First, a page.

Wednesday, November 23, 2011

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Hey Activision -- Want Call of Duty Treated Seriously? Then Seriously Incorporate Civilians into Call of Duty

Call of Duty versus Hurt Locker

Activision’s CEO Eric Hirshberg thinks his Call of Duty videogame franchise deserves the same respect accorded to acclaimed Iraq war movie The Hurt Locker, complaining to Kotaku, "There's a sense that games are more exploitive in a way that The Hurt Locker—which also was designed as form of entertainment—isn't."

To which I tell Eric Hirshberg, there's a very good reason for that sense: While a movie like Hurt Locker delves deeply into the pain that war visits upon innocent civilians, the Call of Duty: Modern Warfare games are blissfully flee of civilians. (Yes, I'm familiar with the infamous terrorist scene in Modern Warfare 2, but that's an exception that proves the rule.) Overwhelmingly, Modern Warfare battles are conducted on streets without civilians, in buildings without civilians, and generally speaking, places that would in reality be rife with civilians. The games' overall lack of civilians is an insult to the very title of the franchise, "Modern Warfare", because actual modern warfare is very much about avoiding civilian causalities, and the horrible consequences when they are still inevitably killed. And while Call of Duty purports to lionize elite soldiers, the game's lack of civilians is actually disrespectful to their service, turning it into a a carnival fun house free from the stress they actually endure avoiding the loss of innocent lives, and the guilt they suffer for years, when those innocents die anyway.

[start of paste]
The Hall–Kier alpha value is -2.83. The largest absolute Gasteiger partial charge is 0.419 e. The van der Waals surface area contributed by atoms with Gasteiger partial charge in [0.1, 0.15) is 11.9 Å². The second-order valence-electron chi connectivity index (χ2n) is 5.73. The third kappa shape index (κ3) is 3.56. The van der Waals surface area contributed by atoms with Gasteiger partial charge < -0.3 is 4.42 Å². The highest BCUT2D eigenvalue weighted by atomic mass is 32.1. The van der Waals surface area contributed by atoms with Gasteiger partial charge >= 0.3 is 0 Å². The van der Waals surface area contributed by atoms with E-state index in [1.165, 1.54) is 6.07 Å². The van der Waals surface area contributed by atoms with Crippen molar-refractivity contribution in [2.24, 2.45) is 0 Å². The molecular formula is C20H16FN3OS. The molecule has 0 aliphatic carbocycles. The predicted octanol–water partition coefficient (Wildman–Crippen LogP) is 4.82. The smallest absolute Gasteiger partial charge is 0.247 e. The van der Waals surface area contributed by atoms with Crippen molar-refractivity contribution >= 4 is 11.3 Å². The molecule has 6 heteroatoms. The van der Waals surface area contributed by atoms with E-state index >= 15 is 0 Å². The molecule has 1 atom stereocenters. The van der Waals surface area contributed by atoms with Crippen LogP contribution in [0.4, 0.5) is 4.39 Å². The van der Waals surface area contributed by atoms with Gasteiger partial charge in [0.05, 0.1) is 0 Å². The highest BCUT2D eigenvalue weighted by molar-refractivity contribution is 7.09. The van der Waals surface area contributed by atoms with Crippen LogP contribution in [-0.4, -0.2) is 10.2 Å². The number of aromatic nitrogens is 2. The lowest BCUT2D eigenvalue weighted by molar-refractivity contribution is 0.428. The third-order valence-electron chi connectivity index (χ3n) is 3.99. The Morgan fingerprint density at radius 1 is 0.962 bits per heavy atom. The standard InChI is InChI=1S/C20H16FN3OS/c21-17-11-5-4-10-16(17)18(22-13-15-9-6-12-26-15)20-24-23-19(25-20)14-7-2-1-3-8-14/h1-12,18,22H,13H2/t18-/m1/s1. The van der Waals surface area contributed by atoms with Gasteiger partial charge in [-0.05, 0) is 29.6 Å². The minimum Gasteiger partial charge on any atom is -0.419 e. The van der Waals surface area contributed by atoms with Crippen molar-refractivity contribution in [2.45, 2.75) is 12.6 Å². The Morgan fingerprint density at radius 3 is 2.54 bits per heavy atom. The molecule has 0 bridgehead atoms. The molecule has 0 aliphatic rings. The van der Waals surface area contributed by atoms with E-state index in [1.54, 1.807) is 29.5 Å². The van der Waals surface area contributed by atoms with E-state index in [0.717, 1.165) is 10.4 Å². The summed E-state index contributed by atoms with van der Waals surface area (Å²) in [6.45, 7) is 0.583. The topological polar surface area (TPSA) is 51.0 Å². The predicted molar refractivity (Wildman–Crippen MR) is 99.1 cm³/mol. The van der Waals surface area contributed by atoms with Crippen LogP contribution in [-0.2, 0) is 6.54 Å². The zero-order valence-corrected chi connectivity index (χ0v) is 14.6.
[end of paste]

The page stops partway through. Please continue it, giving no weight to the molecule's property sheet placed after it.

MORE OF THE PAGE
I share Hirshberg's desire to see next generation immersive 3D games treated like works of popular art. But if he really wants that, he should tell his developers to treat their subject with the seriousness and realism it deserves. Because right now, there are actual soldiers suffering from PTSD over the deaths of civilians. And while their experiences are being ignored in games like his, they're being treated in 3D platforms like Second Life.


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Pussycat Catnap

Your criticism is very valid.

Game developers will now soundly ignore it, and point to that terrorism scene you mentioned and say "see, we have all that trauma / civilians, what are you complaining about?"

- That from experience. Its how they've handled race and gender issues in games for decades. Its how they handle this as well. Though movies have matured in this area (where they have not in other areas), so maybe eventually your call will get some attention in games.

Just not all that soon.

Dizzy Banjo

yeh its fair enough. When war games can stand up next to Full Metal Jacket / Saving Private Ryan / Deer Hunter / Born on 4th July.. then I'll begin to take them as serious comments on war. I think there are many games which can be considered a piece of Art. Personally for me they are actually things like Mario 64 and Ocarina of Time, as they are practically flawless executions of game design ( imho ). I think other games like Flower and Osmos also exhibit art like qualities as experiences too, because they try to engage the user in unusual more contemplative states.